One often attempts to find some optimal strategy by varying certain parameters. - Perhaps the problem is to find the
__optimal__allocation of assets between stocks and bonds, given the Mean and Volatility of each asset. - Perhaps it's to decide the
__optimal__rebalancing period (6 months? 12 months? 18 months?), given the characteristics of the individual assets. - Perhaps it's to find the
__optimal__...
>Can you just give us an example?
>Gain Factor? Explain, please.
Okay. Suppose: - Stock #1 will give us $
**G**_{1}= $2.00 (after one year) with a probability of**p**= 0.75 (meaning a 75% probability) ... and 25% of the time you'd get nothing. - Stock #2 will give us $
**G**_{2}= $3.00 with a probability of**q**= 0.40 so 40% of the time you'd get $3.00 and 60% of the time you'd get nothing. - What stock would you choose, to invest your $1.00?
>Uh ... I have no idea. Besides, it's ridiculous to get nothing and ...
- If you invested in stock #1, the Expected Value of your $1.00, after one year, is
**p G**_{1}= 0.75 x 2.00 = $1.50 - If you invested in stock #2, the Expected Value of your $1.00 is
**q G**_{2}= 0.40 x 3.00 = $1.20
> >That's You have a choice: - You can receive $1,500 guaranteed - that's 100% probability.
- You can receive $4,000 with a probability of 25%.
>Let me do it:
Very good. Now here's another problem: - You can receive $1,000 with probability of 95%.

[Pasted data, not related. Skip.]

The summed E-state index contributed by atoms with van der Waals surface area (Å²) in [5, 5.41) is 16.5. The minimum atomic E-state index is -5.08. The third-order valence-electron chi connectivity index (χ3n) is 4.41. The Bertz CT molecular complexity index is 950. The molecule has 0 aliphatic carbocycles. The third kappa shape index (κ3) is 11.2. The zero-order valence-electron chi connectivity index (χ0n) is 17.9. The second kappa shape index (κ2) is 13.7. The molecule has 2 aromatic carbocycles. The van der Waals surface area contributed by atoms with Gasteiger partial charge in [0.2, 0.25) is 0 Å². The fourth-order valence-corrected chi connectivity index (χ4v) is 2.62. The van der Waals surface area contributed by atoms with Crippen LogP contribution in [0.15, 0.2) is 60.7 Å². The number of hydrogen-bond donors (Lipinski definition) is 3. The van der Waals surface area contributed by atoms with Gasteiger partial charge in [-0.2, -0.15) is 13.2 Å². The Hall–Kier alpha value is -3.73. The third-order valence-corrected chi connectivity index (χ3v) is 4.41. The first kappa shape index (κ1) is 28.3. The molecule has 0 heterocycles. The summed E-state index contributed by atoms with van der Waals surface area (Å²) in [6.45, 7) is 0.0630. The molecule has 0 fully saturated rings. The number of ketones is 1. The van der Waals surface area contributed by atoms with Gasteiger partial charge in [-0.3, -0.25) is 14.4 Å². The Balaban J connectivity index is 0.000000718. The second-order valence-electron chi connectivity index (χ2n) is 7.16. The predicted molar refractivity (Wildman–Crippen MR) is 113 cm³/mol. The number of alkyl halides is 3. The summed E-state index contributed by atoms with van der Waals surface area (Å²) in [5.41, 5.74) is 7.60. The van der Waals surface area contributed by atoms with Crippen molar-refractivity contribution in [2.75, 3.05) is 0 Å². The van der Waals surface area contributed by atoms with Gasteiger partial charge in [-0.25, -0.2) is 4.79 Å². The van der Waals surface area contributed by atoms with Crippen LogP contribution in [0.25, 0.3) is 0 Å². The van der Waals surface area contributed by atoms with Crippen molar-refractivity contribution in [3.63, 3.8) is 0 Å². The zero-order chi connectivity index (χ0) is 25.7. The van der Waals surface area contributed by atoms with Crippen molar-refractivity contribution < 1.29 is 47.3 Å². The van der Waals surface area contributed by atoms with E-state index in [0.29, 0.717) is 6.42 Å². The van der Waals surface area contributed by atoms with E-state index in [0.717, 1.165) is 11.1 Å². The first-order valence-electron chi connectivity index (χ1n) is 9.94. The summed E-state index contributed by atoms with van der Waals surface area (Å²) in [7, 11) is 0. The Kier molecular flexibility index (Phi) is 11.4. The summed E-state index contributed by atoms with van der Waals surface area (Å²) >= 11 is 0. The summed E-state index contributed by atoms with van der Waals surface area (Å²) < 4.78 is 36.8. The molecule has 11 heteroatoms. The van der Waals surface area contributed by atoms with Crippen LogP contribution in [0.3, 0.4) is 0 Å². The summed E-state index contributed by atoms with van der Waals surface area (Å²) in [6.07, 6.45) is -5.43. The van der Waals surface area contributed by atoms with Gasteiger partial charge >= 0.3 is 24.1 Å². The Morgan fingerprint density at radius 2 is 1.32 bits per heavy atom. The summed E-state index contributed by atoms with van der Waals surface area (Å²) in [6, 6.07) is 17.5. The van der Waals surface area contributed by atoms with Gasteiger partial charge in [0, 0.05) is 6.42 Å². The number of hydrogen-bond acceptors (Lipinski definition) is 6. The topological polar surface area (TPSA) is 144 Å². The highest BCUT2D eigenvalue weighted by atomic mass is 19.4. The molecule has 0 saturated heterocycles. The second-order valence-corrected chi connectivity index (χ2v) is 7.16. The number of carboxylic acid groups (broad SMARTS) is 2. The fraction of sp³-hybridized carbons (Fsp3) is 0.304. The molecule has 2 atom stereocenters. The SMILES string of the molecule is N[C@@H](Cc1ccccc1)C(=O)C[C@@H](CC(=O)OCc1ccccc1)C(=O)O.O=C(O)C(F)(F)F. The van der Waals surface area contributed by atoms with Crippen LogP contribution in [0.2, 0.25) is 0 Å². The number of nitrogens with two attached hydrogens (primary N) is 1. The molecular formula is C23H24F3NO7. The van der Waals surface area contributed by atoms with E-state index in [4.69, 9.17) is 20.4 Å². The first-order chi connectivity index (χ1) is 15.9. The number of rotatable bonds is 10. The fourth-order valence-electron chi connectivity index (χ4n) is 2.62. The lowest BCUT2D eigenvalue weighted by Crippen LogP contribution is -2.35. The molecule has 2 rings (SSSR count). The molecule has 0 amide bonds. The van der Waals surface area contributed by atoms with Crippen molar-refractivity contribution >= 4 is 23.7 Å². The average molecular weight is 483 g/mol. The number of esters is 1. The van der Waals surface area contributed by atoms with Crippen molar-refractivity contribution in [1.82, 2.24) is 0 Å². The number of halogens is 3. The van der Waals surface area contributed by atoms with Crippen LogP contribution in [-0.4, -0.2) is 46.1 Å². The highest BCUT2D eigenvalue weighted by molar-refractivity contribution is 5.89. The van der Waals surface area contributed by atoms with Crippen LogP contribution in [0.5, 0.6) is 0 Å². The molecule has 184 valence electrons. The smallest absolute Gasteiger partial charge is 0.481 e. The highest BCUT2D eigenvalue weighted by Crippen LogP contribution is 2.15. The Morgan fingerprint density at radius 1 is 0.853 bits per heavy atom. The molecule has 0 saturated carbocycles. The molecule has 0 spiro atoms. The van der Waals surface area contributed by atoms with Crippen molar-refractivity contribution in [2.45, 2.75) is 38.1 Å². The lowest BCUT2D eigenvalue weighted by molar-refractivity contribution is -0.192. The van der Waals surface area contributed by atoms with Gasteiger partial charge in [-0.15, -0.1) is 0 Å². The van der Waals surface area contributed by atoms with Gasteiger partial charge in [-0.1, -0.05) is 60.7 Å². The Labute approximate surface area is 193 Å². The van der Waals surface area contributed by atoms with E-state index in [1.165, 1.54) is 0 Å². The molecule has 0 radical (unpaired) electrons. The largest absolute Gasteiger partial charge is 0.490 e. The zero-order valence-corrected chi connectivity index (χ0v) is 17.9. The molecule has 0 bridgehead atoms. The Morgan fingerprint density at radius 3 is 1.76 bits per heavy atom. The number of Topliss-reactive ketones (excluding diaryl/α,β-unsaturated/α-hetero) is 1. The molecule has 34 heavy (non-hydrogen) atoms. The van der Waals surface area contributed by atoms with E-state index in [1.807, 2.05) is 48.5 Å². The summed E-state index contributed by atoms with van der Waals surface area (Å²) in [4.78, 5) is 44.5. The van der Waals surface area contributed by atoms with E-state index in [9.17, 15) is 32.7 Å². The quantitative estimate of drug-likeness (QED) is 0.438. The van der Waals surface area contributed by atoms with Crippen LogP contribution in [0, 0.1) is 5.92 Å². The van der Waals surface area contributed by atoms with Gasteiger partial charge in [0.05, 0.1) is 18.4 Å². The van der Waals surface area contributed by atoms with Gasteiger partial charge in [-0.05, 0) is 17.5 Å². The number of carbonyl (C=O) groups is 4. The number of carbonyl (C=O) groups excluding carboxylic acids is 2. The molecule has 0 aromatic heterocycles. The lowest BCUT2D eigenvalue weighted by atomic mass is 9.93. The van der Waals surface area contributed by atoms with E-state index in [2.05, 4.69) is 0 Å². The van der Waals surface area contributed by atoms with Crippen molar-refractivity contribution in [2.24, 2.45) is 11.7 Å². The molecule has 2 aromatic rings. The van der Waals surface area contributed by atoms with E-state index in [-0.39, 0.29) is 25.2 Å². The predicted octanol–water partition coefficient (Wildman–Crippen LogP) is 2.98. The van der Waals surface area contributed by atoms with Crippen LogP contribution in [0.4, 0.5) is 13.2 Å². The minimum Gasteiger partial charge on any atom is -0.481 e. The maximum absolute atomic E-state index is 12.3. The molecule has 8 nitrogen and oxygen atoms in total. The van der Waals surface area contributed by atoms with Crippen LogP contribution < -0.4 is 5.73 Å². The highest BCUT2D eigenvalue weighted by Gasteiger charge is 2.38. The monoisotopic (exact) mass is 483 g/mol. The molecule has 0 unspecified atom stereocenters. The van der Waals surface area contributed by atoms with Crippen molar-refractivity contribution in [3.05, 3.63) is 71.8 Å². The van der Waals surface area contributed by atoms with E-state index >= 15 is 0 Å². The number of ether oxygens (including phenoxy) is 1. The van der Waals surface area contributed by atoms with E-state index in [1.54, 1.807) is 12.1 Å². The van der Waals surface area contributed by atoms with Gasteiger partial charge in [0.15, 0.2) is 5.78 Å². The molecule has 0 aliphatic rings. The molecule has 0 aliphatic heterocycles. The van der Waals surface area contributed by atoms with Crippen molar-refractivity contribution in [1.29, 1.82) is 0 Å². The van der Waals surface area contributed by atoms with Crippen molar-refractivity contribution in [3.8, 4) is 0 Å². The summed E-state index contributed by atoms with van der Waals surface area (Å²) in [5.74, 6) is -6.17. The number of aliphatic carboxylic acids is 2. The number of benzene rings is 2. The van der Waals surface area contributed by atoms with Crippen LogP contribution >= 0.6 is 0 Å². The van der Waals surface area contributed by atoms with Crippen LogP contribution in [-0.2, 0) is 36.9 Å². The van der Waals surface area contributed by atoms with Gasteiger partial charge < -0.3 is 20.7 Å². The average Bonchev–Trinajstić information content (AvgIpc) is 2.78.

- You can receive $3,000 with a probability of 40%.
>Expected Values are 0.95 x $1000 = $950 and
0.40 x $3,000 or $1,200, so I choose #2.
>Well, in real life, I'd Okay, now our last problem considered by one of the
We toss a coin n times. As soon as it comes up heads, the game ends.
>Uh ... I give up. - The 1-toss value is $2.00 and the probability of ending after 1 toss is 1/2
so the Expected Value after 1 toss is "**Probability x Value**" = (1/2)$2 = $1.00 - The 2-toss value is $4.00 and the probability of ending after 2 tosses is 1/4
so the Expected Value after 2 tosses is "**Probability x Value**" = (1/4)$4 = $1.00 - The 3-toss value is $8.00 and the probability of ending after 3 tosses is 1/8
so the Expected Value after 3 tosses is "**Probability x Value**" = (1/8)$8 = $1.00
>Okay, so the expected winnings is ... uh ... it's ...
>If I'm allowed n tosses, the Expected Value is $n, right?
>20? Why 20? You can pick your own number, but one often uses Utility Theory to compare two or more possible choices so the actual numbers aren't as important as their ratios. Is the utility of this greater than the utility of that? Anyway, using 20, the sum is:20{ (1/2) log(2) + (1/2 ^{2}) log(2^{2}) + (1/2^{3}) log(2^{3}) + ...
} =
20 Σ(1/2^{n}) log(2^{n})
= $27.73 so, would you pay $27.73? >I assume your talking log _{e}, but yeah, sure. I'd pay $27.73 and, in fact, I'd go for $30 and maybe even ...
Well, then your personal bias is consistent with what Bernoulli said, in the 18th century.
The amount you'd pay (to play the Petersburg Game) would then be: (1/2)sqrt(2) + (1/2 ^{2})sqrt(2^{2}) + (1/2^{3})sqrt(2^{3}) + ...
which (as an infinite sum) adds to about $2.40 so ...
>I'd pay $25 to $30. I already said that. So, pick your own personalized Utility! Besides, we're trying to explain human behaviour as it relates to risk and return. One is
unwilling to pay a great sum for the chance to win a HUGE sum if the chances are slim.
Lotteries which pay millions don't charge hundreds of dollars. So, it's not the
>That Risk seeking curve? It's not concave down! That's okay, so long as it doesn't increase too rapidly. We'll talk about that ... later. In the meantime, we'll assume it's always increasing (meaning "more is ).
always better" |